Birmingham, Ala. : Birmingham Museum of Art ; London : Giles ; [New York : Distributed in the USA by ACC Distribution], 2012.
Book — 207 p. : col. ill. ; 19 cm.
Director's Foreword by Gail C. Andrews-- Acknowledgements by Graham C. Boettcher-- Collectors Preface by Nan and David Skier-- The Artist s Eye by Elle Shushan-- Symbol & Sentiment: Lover's Eyes and the Language of Gemstones by Graham C. Boettcher-- Five Vignettes by Jo Manning: Pippa & William, Ursula Engleheart prepares tea for her artist husband, George..., I Mourn Your Loss, My Beloved..., My Mother, Mariah Norcross, The Grey Eye in Great- Aunt Lavinia's Jewelry Box-- Catalogue of the Exhibition compiled by Graham C. Boettcher, Nan Skier, and Elle Shushan, with the assistance of Laura Wallace-- Index. Published to accompany an exhibition at the Birmingham Museum of Art, Alabama, February 7th to June 10th, 2012.
(source: Nielsen Book Data)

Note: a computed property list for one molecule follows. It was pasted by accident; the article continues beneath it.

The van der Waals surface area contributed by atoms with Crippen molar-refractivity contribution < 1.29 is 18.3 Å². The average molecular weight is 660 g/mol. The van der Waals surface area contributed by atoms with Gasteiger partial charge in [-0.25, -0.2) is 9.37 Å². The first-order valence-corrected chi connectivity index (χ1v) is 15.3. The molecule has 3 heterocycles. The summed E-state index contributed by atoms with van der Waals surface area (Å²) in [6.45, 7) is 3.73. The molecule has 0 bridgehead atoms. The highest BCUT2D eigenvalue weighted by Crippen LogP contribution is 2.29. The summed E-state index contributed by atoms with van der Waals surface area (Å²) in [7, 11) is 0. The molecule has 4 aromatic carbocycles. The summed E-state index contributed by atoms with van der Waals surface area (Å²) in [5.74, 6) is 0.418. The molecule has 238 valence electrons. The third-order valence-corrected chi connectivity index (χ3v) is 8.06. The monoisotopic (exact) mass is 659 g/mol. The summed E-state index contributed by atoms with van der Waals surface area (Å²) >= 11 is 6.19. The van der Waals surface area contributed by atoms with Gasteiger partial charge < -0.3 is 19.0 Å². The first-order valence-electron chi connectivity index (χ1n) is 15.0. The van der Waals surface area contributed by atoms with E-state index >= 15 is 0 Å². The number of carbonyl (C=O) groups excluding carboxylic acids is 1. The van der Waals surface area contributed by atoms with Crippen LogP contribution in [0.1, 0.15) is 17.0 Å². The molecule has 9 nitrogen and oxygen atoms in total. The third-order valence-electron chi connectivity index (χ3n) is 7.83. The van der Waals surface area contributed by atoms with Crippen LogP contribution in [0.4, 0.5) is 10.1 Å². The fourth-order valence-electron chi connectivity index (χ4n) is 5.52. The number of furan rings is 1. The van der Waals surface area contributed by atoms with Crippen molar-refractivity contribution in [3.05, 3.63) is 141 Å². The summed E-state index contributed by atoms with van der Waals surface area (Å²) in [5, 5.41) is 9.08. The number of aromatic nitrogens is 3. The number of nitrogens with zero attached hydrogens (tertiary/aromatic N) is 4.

This lavishly illustrated volume explores the fascinating and little-known subject of "lover's eyes, " hand-painted miniatures of single human eyes set in jewellery and given as tokens of affection, or created to memorialise a deceased loved one. According to popular lore, the phenomenon began in 1785, when the Prince of Wales secretly proposed to Mrs. Maria Fitzherbert with a miniature of his own eye. This romantic gesture inspired a fad among the aristocracy for exchanging eye portraits mounted in a wide variety of settings including brooches, rings, lockets and toothpick cases. This new book accompanies an exhibition by the same title organised by the Birmingham Museum of Art, the largest exhibition of its kind to date, with over 98 examples drawn from the private collection of Dr. and Mrs. David A. Skier of Birmingham, Alabama. Graham Boettcher discusses the history and function of lover's eyes, as well as the language and symbolism of their jewelled settings; Elle Shushan examines their role in the broader context of Georgian and early Victorian portrait miniatures; and Jo Manning offers five fictional vignettes imagining the circumstances surrounding the creation of a selection of these extraordinary objects. (source: Nielsen Book Data)